In English, many things are named after a particular country – but have you ever wondered what those things are called in those countries?
1Estuardothe Stuarts — los Estuardo
- before noun the Stuart Kings — los reyes Estuardo
- under Stuart rule — bajo los Estuardo
- The Restoration brought back the Stuarts but not intensive royal patronage.
- Her status meant that her journey through the realm newly acquired by the Stuarts occasioned considerable pomp and ceremony.
- They realised that a Britain with a Stuart on the throne need not be any friendlier towards them than the country already was.
- Bank of Scotland had a reputation for being a Jacobite bank, warm to the prospects of Stuarts back on the throne.
- Coke and his companions opposing the early Stuarts construed the Charter anachronistically and uncritically.
- The newcomers included both the Bruces and the Stewarts, who would play major roles in Scots history.
- This was crucial when there was a rival dynasty in the shape of the Stuarts, with ‘James III’ a claimant throughout both reigns.
- It suggests that Parliament itself had fallen for the antiquarian myth so carefully preserved and nurtured by the Stuarts.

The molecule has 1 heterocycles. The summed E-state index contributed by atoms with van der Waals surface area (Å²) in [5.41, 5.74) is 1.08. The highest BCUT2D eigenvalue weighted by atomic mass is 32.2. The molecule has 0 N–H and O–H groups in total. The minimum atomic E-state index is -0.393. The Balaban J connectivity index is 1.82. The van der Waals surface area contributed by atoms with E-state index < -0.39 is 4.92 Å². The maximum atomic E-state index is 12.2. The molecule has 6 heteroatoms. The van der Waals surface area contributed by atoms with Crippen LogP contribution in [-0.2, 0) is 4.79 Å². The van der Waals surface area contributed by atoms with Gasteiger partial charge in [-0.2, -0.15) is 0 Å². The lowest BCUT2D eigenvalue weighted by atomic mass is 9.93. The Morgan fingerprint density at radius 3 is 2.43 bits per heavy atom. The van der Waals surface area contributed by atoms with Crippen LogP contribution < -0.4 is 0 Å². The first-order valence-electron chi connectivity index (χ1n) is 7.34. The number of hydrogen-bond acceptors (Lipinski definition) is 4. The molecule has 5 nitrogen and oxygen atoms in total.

- The remaining lands were sold by Elizabeth I and the early Stuarts.
- But the Hanoverians get their claim to the throne via the Stuarts, and they get their claim via the Tudors.
- Since the Stuarts never faced a realistic threat of invasion, they never had a good excuse to insist on unpalatable fiscal innovations.
- Even under the Stuarts, when scholars were becoming wary of it, it was still celebrated by poets and playwrights.
- The moment had passed, however, and the exiled Stuarts now became no more than useful pawns in foreign hands.
- Surprisingly, perhaps, although the Stuarts came to power in a peaceful manner, James's son Charles I was himself involved in a civil war.
- By 1695, the English parliament had seized to itself an authority to influence financial policy to an extent unimaginable under the Stuarts.
- I'm looking forward to the Tudors and Stewarts.
- The English crown was unwilling to enforce the privileges of towns and guilds after the political crisis over ‘monopolies’ that peaked under the Stuarts.
- King James I of England, among others, was a Stuart: of Scottish ancestry, and steward of the throne of Scotland.
- Woodcuts of the Stuarts, male or female, tend not to appear on ballads that relate ‘real’ stories of action in ordinary homes or lives.
- Though it was little used under the later Stuarts and Hanoverians, it was restored by George IV, Victoria, and George V, and is now used frequently.
English has borrowed many of the following foreign expressions of parting, so you’ve probably encountered some of these ways to say goodbye in other languages.
Many words formed by the addition of the suffix –ster are now obsolete - which ones are due a resurgence?
As their breed names often attest, dogs are a truly international bunch. Let’s take a look at 12 different dog breed names and their backstories.